Understanding the conclusion of a comparative evaluation of two decompression procedures for technical diving using inflammatory responses: Compartmental versus Ratio Deco.
First, immunology isn’t a completed understood field, is an area of active research and still discovering its working mechanism. Keeping that in mind, I’m going to help you understand the concepts of this study.
The conclusion of this study was based on inflammatory response to decompression, which is an indicator of how the organism react to bubbles formation.
For those without medical knowledge (most of us), you may say that the body treats bubbles as an infection or as a foreign body 1,2.
The Chemokines are used in the study as indicators of a good decompression. Why?
Bubbles on the bloodstream are treated by the organisms as a foreigner body or infection, thus, Chemokines served as indicator of the immune response to an inflation caused by the bubbles.
Their (chemokines) main function is recruited glucoside- white blood cells out of the bloodstream when an infection is present. From the blood into the interstitial fluid where they can fight the invading pathogen that is causing the inflammatory responses. These Chemokines will interact with receptors at the surface of the glucosides causing adhesion of these cells to the apical membrane of the endothelial cells.
In the figure 1, you may observe a blood vessel, the exchange of gases and others nutrients which is at normal state. All blood vessels have the same basic structure. These vessels are designed to transport nutrients and oxygen to the tissues of the body. They also take waste and carbon dioxide and carry them away from the tissues and back to the heart.
Now on the Figure 2, you can observe what will happened when an intruder, a bubble is present.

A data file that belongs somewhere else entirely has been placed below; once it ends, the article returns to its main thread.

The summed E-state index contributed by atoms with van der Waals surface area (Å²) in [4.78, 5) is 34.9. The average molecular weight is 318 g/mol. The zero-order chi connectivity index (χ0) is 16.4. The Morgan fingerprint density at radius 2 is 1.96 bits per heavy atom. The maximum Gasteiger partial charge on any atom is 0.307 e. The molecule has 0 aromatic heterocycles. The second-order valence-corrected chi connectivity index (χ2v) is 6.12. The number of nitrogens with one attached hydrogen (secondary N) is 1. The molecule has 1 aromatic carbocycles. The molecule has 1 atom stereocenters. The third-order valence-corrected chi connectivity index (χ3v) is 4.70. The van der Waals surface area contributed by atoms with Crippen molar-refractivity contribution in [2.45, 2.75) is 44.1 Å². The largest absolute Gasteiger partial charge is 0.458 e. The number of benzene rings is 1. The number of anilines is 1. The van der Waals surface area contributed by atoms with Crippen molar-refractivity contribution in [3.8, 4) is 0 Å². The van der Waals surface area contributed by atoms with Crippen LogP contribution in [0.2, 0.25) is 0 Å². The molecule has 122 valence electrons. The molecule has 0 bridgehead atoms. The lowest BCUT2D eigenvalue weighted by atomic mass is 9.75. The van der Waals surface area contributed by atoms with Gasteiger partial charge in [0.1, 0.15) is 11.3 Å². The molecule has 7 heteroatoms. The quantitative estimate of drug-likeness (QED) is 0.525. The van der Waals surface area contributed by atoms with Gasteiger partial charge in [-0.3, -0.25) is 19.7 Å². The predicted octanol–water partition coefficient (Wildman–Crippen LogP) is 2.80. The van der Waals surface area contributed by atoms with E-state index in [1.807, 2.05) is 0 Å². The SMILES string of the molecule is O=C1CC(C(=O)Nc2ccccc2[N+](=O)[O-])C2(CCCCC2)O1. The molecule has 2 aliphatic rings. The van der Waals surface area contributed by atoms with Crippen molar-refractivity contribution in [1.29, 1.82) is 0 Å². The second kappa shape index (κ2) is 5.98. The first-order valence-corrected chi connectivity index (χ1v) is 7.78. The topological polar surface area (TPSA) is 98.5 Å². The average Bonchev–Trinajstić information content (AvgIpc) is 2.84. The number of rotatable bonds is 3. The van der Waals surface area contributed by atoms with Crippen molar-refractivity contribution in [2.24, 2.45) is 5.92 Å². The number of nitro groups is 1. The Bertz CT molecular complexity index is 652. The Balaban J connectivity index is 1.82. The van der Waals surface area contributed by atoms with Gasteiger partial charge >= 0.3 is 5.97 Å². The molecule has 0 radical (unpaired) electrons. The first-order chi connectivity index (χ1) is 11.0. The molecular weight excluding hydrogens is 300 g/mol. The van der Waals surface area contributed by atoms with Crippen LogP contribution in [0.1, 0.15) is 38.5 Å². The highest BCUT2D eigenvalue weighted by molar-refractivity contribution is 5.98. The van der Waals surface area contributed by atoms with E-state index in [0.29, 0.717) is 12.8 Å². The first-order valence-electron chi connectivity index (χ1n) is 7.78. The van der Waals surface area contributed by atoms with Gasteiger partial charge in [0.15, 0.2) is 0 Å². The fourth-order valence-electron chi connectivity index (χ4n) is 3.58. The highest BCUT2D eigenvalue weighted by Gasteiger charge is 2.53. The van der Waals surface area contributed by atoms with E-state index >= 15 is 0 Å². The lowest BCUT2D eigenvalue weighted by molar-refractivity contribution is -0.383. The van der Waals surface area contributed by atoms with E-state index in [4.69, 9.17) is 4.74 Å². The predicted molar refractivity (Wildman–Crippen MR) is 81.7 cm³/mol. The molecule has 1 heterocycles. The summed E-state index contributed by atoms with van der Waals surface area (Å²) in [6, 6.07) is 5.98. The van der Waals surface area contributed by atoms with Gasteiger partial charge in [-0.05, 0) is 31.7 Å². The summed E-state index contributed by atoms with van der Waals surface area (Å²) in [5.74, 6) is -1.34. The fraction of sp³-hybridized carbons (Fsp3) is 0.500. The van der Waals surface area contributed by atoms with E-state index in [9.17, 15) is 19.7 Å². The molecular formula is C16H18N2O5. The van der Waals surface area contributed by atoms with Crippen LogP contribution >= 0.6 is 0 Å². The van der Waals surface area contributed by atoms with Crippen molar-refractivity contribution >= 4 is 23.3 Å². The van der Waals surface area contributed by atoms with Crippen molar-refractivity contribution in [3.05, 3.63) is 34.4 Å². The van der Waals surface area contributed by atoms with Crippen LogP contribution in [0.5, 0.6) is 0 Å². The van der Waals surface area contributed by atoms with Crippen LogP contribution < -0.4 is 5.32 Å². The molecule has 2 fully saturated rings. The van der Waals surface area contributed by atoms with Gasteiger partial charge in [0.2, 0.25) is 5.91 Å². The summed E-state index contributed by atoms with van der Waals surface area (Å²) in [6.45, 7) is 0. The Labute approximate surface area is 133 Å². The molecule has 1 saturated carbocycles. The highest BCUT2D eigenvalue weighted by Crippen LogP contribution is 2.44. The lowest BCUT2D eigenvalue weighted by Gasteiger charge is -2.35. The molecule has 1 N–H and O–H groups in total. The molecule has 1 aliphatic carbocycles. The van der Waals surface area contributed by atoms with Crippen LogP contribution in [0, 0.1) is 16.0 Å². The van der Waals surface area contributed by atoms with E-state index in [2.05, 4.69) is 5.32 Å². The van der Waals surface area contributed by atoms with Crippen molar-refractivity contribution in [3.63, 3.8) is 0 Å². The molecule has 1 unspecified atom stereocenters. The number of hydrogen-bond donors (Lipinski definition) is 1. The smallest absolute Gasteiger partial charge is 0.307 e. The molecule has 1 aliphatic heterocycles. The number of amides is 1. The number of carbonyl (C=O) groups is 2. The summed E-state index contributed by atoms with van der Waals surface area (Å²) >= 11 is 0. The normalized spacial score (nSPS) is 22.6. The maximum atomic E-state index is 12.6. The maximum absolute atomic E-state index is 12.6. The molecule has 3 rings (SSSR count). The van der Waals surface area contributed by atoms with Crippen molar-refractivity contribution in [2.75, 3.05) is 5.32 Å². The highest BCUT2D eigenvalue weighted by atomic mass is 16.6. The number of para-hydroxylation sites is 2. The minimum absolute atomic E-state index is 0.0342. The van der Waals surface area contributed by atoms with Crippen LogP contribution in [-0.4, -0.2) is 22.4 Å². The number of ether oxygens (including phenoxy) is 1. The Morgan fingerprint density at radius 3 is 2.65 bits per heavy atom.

Simplifying things, the tissues cells that are in contact with the bubble, start releasing chemicals that are essentially messenger. These are chemokines. The mast cells are activated by direct contact or it could be for the chemokines signaling. The mast cells release histamine, one of the main actors and byproduct of the inflammatory process. This’s the first line of defense. So histamine made the capillaries larger, called dilation. And this made some of the swelling. At this stage, fluid is building up.
Once separated the endothelial cells, the opened wall let pass the neutrophil and proteins cells that will try to eat the foreign body. The fluid passing throughout the vessel wall is called exuded. And that is why we can watch the macro symptoms at tissue level; which are: redness, swelling, heat and pain.
What could happen with the bubble is that it could became encapsulated it, stopping blood to flow in that area.
I hope this explanation served you to understand why they used chemokines as an indicator.
Regarding the conclusion of this study, one interesting fact is that applying deep stop procedural into our decompression may not be the best alternative. On my opinion, deep stops should be included in the algorithm and not as external procedure calculation.
Remember that there is a big difference between algorithm, like the Thalmann algorithm or Bühlmann , which are compartmental algorithms and a procedure, like Ratio Deco. In any case, knowing Ratio is a good sources of comparison and some procedure could be included in with safety.
At the end; I would say, what is in question is how beneficial and for how long should “deep stop” be performed.
Look, there is evidence that “deep stops” are no beneficial, but there is much to understand yet. But you should know for certainty at what depth you will start off-gassing and If you want to insert a deep stop, should be at that depth or shallower, no more than 2 minutes.Carlos Lander
A group from Second Military Medical University in Shanghai led by Weighang Xu, recently published a series of articles describing their studies of how MPs may be related to DCS. Specifically, they studied a subgroup of endothelial microparticles (EMPs). The endothelium is a single cell layer that lines the inner surface of our blood and lymphatic vessels. There are more than a trillion endothelial cells in the body covering 3000 square meters area — they are involved in the control of vasomotor tonus, maintenance of structure and integrity of blood vessels, growth of new blood vessels, maintenance of blood fluidity, repair of tissue damage, regulation of blood clotting and prevention of hemorrhage, initiation and control of inflammation. It was shown previously that diving affects endothelial function and that it may be related to DCS.
In a series of in-vivo and in-vitro studies, Xu and his coworkers demonstrated how contact with bubbles changes endothelial cells and their function, described some of the mechanism and demonstrated how the adverse effects of bubbles may be prevented by various pre-treatments.